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The Fatal Accidents Act 1976 (FAA) provides that in situations where negligence was the cause of death of the deceased, claims can be made for bereavement damages. The bereavement award is regarded as a personal injury compensation claim, which allows dependents of the deceased to recover damages as a form of redress for losing a loved one at the fault of someone else. The underlying basis for the award is that the deceased would have brought an action due to the wrongful act, had he survived.
This award of damages is provided by the statue and is currently set at £15,120. There has recently been an update in the law to say who can claim for this award. The award is now payable to the wife, husband and cohabitees of the deceased. The parents of the deceased will be paid if he was an unmarried, minor child.
This article will explore the FAA 1976 in detail and address the recent changes in the law, namely, the increase in the statutory Bereavement award and the extension to the scope of the award, to include cohabitees. The reason for the change in law will also be explored to highlight the importance of the long-awaited amendment as it brings the law in line with societal attitudes towards cohabiting relationships.
Fatal Accidents Act 1976: A closer look
In order to bring an effective claim under FAA 1976, the deceased, should he have survived, must have been able to bring a claim in respect of the defendant’s wrongful act. The defendant’s wrongful behaviour must have also been the cause of the deceased’s death. If the deceased merely suffered from a serious injury due to the defendant’s wrongful acts and later died from an unrelated and unconnected incident such as suicide, there will not be an available claim under the Act.
Furthermore, the bereavement damages are also subject to the same contributory negligence arguments that a claim for negligence by the defendant would have faced. This argument would arise when the deceased is partly to blame for his death as he failed to exercise reasonable care for his own safety. Under such circumstances, the available claim for damages is reduced.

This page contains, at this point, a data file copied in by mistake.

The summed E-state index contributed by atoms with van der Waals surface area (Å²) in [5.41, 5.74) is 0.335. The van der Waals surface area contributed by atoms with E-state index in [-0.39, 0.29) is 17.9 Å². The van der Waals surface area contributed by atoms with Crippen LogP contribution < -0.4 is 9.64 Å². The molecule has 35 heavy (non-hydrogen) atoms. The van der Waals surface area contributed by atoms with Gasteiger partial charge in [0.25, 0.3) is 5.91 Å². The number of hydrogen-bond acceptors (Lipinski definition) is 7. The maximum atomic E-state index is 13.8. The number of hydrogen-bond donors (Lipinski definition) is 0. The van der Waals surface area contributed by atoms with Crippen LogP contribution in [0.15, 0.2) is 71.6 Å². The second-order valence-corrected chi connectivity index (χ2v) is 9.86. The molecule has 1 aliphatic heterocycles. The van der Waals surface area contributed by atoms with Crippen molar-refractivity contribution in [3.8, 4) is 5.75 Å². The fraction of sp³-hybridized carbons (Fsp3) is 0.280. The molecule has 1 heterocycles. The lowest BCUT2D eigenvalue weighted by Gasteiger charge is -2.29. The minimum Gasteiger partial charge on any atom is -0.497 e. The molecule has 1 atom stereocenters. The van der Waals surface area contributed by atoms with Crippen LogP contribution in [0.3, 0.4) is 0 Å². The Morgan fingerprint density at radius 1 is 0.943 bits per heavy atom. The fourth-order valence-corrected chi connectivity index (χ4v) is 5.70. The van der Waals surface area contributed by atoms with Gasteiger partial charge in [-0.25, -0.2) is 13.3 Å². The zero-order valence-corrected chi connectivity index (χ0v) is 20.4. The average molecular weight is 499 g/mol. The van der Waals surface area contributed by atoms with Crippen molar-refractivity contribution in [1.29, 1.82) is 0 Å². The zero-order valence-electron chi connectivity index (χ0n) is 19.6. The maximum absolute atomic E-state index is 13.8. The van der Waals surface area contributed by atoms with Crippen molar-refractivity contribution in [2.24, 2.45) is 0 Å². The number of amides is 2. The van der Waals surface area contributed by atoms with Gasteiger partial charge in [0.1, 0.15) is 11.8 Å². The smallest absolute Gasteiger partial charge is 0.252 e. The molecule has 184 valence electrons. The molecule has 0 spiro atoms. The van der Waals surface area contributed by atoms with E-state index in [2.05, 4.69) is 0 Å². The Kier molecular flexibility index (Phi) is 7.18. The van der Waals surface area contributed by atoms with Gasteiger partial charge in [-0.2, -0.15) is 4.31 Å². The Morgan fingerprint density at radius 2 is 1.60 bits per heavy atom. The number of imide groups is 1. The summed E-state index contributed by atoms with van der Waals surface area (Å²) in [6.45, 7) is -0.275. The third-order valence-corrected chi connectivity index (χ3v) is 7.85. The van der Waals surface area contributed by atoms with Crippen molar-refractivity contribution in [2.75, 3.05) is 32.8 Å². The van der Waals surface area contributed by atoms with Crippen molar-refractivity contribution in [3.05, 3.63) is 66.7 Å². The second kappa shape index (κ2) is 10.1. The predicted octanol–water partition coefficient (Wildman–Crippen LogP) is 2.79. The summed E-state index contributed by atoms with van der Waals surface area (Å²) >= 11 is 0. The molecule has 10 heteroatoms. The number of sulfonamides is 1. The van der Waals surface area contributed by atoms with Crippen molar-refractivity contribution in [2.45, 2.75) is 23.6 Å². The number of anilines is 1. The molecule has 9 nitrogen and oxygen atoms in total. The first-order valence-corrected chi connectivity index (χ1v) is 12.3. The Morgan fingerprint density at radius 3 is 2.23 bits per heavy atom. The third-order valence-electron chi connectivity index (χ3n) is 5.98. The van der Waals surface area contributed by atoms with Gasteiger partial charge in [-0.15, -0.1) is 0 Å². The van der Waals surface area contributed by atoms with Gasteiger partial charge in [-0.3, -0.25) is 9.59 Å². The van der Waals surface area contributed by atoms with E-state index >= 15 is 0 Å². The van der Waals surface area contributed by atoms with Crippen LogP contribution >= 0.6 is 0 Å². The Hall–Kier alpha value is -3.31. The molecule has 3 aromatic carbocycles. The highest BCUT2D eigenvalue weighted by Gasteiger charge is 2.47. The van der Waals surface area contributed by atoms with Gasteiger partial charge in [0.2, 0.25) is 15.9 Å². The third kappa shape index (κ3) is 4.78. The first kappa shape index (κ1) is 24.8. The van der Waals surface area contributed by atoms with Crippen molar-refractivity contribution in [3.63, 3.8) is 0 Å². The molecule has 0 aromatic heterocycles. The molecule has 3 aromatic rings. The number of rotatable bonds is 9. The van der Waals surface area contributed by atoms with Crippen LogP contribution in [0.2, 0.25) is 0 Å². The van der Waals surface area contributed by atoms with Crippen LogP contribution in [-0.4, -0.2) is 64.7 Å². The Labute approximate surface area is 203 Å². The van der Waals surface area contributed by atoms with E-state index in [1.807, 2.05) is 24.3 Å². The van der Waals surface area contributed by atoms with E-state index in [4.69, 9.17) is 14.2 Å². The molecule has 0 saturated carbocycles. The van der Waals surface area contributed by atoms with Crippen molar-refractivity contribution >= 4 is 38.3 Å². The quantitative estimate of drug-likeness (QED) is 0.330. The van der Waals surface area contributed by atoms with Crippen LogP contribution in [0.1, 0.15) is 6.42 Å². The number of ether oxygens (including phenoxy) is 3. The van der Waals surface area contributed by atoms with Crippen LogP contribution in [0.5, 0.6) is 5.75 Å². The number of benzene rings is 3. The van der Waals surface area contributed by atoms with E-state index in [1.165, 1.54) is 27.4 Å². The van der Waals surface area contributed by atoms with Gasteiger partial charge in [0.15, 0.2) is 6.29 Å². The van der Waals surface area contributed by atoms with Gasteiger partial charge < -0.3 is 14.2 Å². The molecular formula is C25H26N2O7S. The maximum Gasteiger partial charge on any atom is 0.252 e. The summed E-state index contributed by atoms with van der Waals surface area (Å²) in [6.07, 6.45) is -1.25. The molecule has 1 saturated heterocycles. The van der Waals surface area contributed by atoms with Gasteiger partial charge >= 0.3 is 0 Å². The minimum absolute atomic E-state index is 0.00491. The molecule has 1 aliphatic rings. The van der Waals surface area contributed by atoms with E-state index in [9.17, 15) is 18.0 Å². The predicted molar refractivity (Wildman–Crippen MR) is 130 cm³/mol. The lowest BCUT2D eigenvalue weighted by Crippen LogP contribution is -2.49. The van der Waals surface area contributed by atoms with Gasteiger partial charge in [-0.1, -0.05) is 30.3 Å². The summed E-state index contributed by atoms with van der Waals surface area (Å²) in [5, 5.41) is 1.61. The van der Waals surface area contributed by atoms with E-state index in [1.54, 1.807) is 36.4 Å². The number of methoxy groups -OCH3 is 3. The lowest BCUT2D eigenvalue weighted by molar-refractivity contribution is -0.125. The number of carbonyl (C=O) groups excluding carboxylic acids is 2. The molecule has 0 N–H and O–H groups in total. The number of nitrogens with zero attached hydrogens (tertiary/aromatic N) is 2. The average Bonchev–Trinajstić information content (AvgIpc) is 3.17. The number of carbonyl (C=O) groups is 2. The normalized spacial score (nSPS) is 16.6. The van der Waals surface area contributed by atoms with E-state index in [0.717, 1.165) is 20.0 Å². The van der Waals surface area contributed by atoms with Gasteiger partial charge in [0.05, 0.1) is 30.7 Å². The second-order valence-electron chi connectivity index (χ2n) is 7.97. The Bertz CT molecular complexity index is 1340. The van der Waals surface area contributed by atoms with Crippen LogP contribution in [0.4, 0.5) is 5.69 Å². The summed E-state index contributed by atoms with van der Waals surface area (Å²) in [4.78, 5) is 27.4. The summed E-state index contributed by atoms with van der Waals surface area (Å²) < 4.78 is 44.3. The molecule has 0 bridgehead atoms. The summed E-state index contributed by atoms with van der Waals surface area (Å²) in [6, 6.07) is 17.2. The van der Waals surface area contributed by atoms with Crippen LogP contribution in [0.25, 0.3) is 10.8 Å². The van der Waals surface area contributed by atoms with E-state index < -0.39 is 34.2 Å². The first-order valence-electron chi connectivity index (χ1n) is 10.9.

Subject to the earlier points made, the FAA offers three heads of losses that could give rise to a potential claim: funeral expenses, if not claimed on behalf of the estate; the claim for loss of income and services dependency and bereavement damages.
For funeral expenses, they are only applicable if they have not been claimed on behalf of the estate. Under funeral expenses, a party can claim the cost of the wake, memorial service and headstone.
With regards to the second head of loss: the claim for loss of income and services dependency, dependants who depended on the deceased’s wages and any additional services the deceased provided can recover the financial loss by way of compensation. The courts, when awarding a dependant, will consider the age of the dependent, how long the deceased would have been able to provide the benefit or service for and the size of the lost income. The final head of loss would be bereavement damages, which will be explored in further detail below.
Recent Change in the Law: Increased Statutory Bereavement Award
On 1 May 2020, the bereavement award paid under the FAA was increased from £12,980 to £15,210, seven years after the last increase. This was a result of the Government’s review of the bereavement award by the Damages for Bereavement (Variation of Sum) (England and Wales) Order 2020. The review was triggered by significant lobbying by organisations, such as the Association for Personal Injury Lawyers (AIPL), who advocated that the bereavement amount was far too low. A similar situation was observed in Northern Ireland with campaigners, leading to an increment in the bereavement award to £15,100 in April 2019. As such, it is positive that England and Wales have followed suit and is now in line with Northern Ireland in terms of the bereavement award amount.
It is interesting to note that the law in Scotland differs from that of England and Wales and Northern Ireland. The bereavement damages in Scotland are considered on a case-by-case basis. Many have expressed their opinion towards this and hold that it is a fairer approach when compensating those who have lost a loved one due to the wrongdoing of another.
Recent Change in the Law: Expansion to Include Cohabiting Partners